Upfront substantiation is required for Confidential Business Information (CBI) claims for processing and use information, as well as for site identity and chemical identity. CBI claims must be made at the time of submission and substantiated. Otherwise, the information is deemed non-confidential.
Under EPA’s general CBI regulation, business information is entitled to confidential treatment if:
- The company shows that it has taken reasonable measures to protect the confidentiality of the information and that it intends to continue to take such measures;
- The information is not, and has not been, reasonably obtainable without the company’s consent by other persons (other than governmental bodies);
- No statute specifically requires disclosure of the information; and,
- The company shows that disclosure of the information is likely to cause substantial harm to its competitive position.
The CDR imposes additional requirements for CBI claims relating to chemical identity, site identity, or processing and use information:
- For chemical identity, the manufacturer (or importer) must address, among other things:
- The potential harmful effect to its competitive position from disclosure;
- How long confidential treatment should be given;
- Whether the chemical substance been patented;
- Whether any competitors know that the substance is being manufactured or imported for a commercial purpose;
- The measures taken to prevent undesired disclosure of the fact that the chemical substance is being manufactured (including imported) for a commercial purpose; and,
- Whether the chemical substance be identified by analysis of the product.
- For site identity, the manufacturer (or importer) must address, among other things:
- Whether site information been linked with a chemical identity in any other federal, state, or local reporting program (such as EPCRA); and,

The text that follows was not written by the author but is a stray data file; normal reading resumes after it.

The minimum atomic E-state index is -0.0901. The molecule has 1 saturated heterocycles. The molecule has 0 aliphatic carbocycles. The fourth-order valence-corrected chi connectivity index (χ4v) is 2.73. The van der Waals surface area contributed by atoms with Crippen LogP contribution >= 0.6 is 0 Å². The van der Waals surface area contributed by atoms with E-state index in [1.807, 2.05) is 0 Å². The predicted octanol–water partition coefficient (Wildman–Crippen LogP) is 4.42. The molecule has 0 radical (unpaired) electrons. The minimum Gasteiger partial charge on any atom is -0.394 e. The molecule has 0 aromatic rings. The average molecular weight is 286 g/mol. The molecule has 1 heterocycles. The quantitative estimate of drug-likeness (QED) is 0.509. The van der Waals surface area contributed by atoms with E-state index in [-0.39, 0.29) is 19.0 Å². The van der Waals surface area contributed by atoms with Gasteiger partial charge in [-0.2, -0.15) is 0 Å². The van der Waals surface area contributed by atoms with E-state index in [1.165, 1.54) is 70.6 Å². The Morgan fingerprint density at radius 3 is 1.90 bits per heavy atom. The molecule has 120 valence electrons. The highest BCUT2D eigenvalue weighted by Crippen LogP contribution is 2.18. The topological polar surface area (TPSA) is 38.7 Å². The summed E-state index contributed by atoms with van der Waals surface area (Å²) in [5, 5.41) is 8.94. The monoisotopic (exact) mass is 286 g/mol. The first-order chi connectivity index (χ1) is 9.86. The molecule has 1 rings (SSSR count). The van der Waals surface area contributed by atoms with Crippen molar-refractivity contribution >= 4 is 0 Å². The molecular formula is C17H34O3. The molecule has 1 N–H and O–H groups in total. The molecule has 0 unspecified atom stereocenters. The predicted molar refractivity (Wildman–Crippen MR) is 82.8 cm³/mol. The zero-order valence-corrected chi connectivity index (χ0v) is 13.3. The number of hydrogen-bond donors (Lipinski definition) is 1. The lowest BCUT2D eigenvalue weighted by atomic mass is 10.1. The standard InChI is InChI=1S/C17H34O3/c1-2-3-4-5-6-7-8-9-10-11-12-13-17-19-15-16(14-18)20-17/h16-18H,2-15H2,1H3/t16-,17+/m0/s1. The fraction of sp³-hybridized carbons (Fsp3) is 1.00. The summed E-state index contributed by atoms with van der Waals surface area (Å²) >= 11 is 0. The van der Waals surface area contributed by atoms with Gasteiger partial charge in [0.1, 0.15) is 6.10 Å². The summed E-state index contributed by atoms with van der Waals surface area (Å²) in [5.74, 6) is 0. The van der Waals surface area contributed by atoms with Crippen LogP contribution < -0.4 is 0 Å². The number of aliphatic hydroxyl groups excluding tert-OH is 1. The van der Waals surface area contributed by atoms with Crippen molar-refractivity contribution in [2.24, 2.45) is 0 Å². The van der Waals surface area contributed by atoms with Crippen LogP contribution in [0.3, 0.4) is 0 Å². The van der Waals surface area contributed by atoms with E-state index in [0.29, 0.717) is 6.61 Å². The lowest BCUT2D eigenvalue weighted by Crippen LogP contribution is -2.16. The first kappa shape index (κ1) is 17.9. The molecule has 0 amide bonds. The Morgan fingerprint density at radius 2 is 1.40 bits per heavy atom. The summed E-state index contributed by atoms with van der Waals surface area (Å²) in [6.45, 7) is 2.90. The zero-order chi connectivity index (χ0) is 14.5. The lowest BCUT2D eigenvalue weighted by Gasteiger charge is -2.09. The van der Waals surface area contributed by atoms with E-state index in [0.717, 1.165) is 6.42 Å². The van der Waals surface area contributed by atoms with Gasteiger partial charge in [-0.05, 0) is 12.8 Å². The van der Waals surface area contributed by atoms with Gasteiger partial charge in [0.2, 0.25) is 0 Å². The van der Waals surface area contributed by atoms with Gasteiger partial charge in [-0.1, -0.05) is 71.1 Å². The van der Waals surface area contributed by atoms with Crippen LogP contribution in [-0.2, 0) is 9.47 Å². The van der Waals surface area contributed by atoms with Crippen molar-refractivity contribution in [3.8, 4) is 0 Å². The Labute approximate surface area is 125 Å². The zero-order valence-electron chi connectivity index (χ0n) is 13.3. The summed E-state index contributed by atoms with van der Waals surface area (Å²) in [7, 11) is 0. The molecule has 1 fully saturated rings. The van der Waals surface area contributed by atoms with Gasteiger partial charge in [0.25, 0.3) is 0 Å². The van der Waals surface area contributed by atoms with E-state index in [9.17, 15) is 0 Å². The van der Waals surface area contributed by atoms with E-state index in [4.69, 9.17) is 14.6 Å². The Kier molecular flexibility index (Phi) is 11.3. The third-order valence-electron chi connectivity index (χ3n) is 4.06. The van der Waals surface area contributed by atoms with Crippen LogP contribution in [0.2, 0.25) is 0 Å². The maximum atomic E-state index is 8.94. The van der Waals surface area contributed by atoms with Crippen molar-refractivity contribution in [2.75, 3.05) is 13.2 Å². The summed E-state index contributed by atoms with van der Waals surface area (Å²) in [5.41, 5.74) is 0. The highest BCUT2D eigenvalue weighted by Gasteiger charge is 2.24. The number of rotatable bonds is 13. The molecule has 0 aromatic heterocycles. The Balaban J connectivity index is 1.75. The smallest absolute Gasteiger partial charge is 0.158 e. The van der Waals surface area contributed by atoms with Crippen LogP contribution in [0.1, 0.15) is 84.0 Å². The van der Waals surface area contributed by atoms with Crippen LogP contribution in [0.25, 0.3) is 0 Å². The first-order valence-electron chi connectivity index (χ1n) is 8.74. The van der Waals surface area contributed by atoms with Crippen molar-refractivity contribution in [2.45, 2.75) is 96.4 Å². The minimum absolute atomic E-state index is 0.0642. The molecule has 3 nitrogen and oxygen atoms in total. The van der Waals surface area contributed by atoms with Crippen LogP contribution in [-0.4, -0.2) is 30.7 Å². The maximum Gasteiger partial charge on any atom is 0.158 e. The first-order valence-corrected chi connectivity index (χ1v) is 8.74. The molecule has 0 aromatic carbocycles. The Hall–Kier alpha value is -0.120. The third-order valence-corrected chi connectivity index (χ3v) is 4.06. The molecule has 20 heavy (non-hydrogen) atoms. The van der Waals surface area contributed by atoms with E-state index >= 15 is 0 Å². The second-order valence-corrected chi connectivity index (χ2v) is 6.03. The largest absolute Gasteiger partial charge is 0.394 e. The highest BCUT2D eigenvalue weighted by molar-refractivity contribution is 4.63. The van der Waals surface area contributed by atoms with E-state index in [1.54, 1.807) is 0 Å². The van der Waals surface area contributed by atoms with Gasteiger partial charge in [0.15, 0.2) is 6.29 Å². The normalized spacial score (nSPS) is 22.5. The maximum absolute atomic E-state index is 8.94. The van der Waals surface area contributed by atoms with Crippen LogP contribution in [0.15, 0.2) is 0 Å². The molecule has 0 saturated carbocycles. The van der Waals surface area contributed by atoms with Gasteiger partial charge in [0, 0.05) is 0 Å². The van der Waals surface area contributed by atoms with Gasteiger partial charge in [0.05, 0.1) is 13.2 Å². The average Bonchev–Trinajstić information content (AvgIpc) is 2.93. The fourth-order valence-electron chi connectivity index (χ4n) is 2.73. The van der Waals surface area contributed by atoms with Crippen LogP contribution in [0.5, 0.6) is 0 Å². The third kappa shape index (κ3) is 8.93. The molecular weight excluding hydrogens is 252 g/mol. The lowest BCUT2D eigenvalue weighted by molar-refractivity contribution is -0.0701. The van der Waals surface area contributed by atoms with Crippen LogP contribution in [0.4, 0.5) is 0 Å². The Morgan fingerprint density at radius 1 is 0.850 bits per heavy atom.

- The potential harmful effect to its competitive position from disclosure.
- For processing and use information, the manufacturer (or importer) must address, among other things:
- The potential harmful effect to its competitive position from disclosure; and,
- Whether the identified use of the chemical substance is publicly known.
US EPA will disallow confidentiality claims for processing and use data if the data is just identified as not “known to or reasonably ascertainable.”
Small Manufacturer Exemption
A small manufacturer (or importer) is exempt from the 2016 CDR reporting requirement, if:
- Its total sales during 2015, combined with those of its parent company, are less than $4 million, regardless of its annual production volume of the chemical substance; or,
- Its total sales during 2015, combined with those of its parent company, are less than $40 million and its annual production volume of the chemical substance does not exceed 100,000 lbs. at any individual plant site. If the annual production volume exceeds 100,000 lbs. at any sites, the manufacturer (or importer) is required to report only for those sites.
For purposes of calculating total annual sales, all sales of the company must be included, not just the sales of a given chemical substance.
The small manufacturer exemption does not apply, however, to any chemical substance that is the subject of the particular TSCA rules, orders and/or actions noted above.
Electronic Reporting Required
All data must be reported to US EPA electronically, using US EPA’s web-based reporting tool (e-CDRweb) to submit CDR reports through the Internet to US EPA’s Central Data Exchange (CDX). Paper submissions are not accepted.